Pakistani opposition leader Imran Khan has promised to lead anti-government demonstrations into the capital's heavily protected "red zone", hours after his party announced it was quitting parliament.
Khan’s Tehreek-e-Insaaf party, the third largest in Pakistan, announced on Monday it was to renounce its seats in the national assembly and some regional governments, alleging Prime Minister Nawaz Sharif had rigged an election which brought him to power last year.
I will lead you and you will follow me ... I am inviting all families ... there will be women and children with us.
Khan later told Al Jazeera that he and his supporters were determined to march into the "red zone" in Islamabad on Tuesday, which houses the supreme court, parliament house and prime ministerial and presidential offices, to demand Sharif's resignation.
He said the march would take place at any cost and would cross all security barriers - even if it cost lives. He added that the Sharif government would be responsible for any bloodshed.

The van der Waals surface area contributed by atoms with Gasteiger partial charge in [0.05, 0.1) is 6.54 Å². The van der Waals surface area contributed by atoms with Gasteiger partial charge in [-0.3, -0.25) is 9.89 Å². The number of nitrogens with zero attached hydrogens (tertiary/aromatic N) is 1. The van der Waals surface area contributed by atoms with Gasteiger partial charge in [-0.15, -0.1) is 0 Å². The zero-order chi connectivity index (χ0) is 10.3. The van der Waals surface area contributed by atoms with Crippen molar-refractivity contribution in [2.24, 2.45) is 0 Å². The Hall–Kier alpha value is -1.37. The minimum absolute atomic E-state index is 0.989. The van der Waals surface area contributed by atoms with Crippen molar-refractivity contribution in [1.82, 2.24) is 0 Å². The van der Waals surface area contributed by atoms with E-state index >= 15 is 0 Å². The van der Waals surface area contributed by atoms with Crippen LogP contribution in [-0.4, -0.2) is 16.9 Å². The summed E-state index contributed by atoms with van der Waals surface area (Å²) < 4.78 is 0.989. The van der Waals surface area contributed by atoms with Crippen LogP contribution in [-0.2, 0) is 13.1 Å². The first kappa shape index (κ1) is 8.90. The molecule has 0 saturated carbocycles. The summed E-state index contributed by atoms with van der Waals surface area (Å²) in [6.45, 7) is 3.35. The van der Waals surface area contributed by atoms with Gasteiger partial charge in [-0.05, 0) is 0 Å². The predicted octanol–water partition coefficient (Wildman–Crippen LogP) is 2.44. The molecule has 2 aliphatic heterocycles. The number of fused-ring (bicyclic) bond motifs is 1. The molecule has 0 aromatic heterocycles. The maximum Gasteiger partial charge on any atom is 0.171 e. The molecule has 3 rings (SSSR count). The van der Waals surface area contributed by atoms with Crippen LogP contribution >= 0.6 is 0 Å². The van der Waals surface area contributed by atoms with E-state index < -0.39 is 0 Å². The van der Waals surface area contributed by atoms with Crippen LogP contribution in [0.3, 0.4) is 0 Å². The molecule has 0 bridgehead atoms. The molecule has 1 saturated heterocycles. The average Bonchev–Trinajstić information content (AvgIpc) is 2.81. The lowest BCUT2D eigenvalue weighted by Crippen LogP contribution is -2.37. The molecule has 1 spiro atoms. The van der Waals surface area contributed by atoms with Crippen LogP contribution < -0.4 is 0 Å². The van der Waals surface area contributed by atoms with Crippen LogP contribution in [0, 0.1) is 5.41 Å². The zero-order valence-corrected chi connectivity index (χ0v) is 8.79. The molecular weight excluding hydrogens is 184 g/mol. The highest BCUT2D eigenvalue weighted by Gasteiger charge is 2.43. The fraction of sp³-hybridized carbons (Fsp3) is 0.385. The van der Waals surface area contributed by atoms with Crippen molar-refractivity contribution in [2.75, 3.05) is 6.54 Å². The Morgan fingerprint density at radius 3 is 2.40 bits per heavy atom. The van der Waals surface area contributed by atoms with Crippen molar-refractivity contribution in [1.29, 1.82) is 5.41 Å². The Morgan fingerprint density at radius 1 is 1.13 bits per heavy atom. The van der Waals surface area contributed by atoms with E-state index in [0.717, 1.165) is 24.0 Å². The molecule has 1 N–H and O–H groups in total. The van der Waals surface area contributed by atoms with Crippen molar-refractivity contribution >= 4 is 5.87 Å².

"I will lead you and you will follow me," he told thousands of supporters at a protest rally in the capital of Islamabad on Monday. "I am inviting all families ... there will be women and children with us."
Al Jazeera’s Kamal Hyder, reporting from the capital, said that Khan's actions presented a real threat to Sharif's government.
"The next 48 hours may see dramatic developments, including the resignation of the prime minister, after Khan called on the minorities including Hindus, Christians to join him on the final march towards parliament," he said.
In addition to Khan's supporters, influential religious leader and opposition politician Tahir ul-Qadri has brought his followers to Islamabad and has given Sharif, who he says is corrupt, until Tuesday to resign.
Call for civil disobedience
On Saturday, Khan and Qadri led thousands of supporters on a "long march" to the capital from the eastern city of Lahore, hoping to mobilise a mass movement to overthrow Sharif.
However, Khan's protest failed to attract the million-strong march he had promised and other opposition parties on Monday shunned his call for a campaign of civil disobedience, leaving him looking increasingly isolated.
The government has repeatedly said his supporters are free to demonstrate peacefully but warned them off entering the “red zone”.
The area has been sealed off with shipping containers and barbed wire, and is guarded by thousands of riot police and soldiers.
Any attempt by protesters to force their way in could lead to a violent confrontation. Police estimated that there were about 55,000 protesters at demonstrations on Sunday.